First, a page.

All NSF proposals are evaluated through use of the two National Science Board approved merit review criteria. In some instances, however, NSF will employ additional criteria as required to highlight the specific objectives of certain programs and activities.

The two merit review criteria are listed below. Both criteria are to be given full consideration during the review and decision-making processes; each criterion is necessary but neither, by itself, is sufficient. Therefore, proposers must fully address both criteria. (GPG Chapter II.C.2.d.i. contains additional information for use by proposers in development of the Project Description section of the proposal.) Reviewers are strongly encouraged to review the criteria, including GPG Chapter II.C.2.d.i., prior to the review of a proposal.

When evaluating NSF proposals, reviewers will be asked to consider what the proposers want to do, why they want to do it, how they plan to do it, how they will know if they succeed, and what benefits could accrue if the project is successful. These issues apply both to the technical aspects of the proposal and the way in which the project may make broader contributions. To that end, reviewers will be asked to evaluate all proposals against two criteria:

  • Intellectual Merit: The Intellectual Merit criterion encompasses the potential to advance knowledge; and
  • Broader Impacts: The Broader Impacts criterion encompasses the potential to benefit society and contribute to the achievement of specific, desired societal outcomes.

The following elements should be considered in the review for both criteria:

  1. What is the potential for the proposed activity to
    1. Advance knowledge and understanding within its own field or across different fields (Intellectual Merit); and
    2. Benefit society or advance desired societal outcomes (Broader Impacts)?
  2. To what extent do the proposed activities suggest and explore creative, original, or potentially transformative concepts?
  3. Is the plan for carrying out the proposed activities well-reasoned, well-organized, and based on a sound rationale? Does the plan incorporate a mechanism to assess success?
  4. How well qualified is the individual, team, or organization to conduct the proposed activities?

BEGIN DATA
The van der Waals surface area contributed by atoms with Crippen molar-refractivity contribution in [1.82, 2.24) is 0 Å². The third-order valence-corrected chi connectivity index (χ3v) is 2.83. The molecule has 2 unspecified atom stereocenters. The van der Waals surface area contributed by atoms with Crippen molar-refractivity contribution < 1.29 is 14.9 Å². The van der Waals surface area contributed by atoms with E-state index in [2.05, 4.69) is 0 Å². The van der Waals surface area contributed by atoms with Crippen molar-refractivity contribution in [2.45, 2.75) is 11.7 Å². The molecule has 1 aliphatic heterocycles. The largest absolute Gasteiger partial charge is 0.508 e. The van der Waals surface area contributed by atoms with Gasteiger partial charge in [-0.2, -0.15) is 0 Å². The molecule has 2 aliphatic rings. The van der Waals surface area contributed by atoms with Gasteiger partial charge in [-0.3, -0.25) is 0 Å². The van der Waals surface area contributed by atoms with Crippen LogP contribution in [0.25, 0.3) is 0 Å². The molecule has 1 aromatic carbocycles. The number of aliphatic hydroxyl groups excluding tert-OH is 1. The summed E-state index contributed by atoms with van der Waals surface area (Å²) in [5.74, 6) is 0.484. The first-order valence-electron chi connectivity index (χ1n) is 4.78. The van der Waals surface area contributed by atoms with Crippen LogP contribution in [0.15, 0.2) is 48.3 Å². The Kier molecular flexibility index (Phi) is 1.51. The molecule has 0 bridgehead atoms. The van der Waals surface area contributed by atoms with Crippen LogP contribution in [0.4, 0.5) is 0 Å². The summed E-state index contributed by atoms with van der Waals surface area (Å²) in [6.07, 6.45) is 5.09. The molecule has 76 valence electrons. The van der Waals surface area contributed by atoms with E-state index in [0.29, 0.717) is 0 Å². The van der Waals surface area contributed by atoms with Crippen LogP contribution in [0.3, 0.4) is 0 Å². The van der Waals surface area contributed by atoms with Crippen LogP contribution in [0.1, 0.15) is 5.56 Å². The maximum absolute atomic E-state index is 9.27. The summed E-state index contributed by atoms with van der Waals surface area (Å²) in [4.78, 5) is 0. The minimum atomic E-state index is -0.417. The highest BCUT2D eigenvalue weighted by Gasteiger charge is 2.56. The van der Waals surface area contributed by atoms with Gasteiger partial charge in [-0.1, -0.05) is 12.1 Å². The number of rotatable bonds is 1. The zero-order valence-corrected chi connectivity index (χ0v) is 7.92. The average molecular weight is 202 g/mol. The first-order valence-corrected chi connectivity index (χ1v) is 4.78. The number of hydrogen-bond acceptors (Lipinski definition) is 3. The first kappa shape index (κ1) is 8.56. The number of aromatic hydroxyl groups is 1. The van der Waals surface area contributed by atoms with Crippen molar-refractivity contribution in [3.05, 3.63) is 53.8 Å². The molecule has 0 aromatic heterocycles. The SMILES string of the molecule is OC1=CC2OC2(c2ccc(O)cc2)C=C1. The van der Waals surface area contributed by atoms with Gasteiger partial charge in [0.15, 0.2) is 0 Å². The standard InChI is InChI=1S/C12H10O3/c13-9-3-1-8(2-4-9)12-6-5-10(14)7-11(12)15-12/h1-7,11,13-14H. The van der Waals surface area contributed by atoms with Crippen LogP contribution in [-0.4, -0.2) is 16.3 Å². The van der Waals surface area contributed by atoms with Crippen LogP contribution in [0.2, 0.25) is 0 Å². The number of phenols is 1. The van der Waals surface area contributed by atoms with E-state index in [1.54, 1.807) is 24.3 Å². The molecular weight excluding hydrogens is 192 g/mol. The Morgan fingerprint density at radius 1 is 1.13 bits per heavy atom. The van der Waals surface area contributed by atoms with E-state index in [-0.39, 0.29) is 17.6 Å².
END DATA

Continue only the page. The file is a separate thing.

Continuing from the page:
5. Are there adequate resources available to the PI (either at the home organization or through collaborations) to carry out the proposed activities?

Broader impacts may be accomplished through the research itself, through the activities that are directly related to specific research projects, or through activities that are supported by, but are complementary to, the project. NSF values the advancement of scientific knowledge and activities that contribute to achievement of societally relevant outcomes. Such outcomes include, but are not limited to: full participation of women, persons with disabilities, and underrepresented minorities in science, technology, engineering, and mathematics (STEM); improved STEM education and educator development at any level; increased public scientific literacy and public engagement with science and technology; improved well-being of individuals in society; development of a diverse, globally competitive STEM workforce; increased partnerships between academia, industry, and others; improved national security; increased economic competitiveness of the United States; and enhanced infrastructure for research and education.

Proposers are reminded that reviewers will also be asked to review the Data Management Plan and the Postdoctoral Researcher Mentoring Plan, as appropriate.

Additional Solicitation Specific Review Criteria

Reviewers will also consider:

  • sound and innovative responses to the Program Solicitation
  • the degree to which proposed activities meet the overall comprehensiveness goals for the Genealogy of Life program, especially the level of integration between the suggested areas of research
  • why this project uniquely fits the GoLife program rather than other programs in BIO
  • the Management Plan for the project and coordination of the project
  • the dissemination and integration of the data generated by the project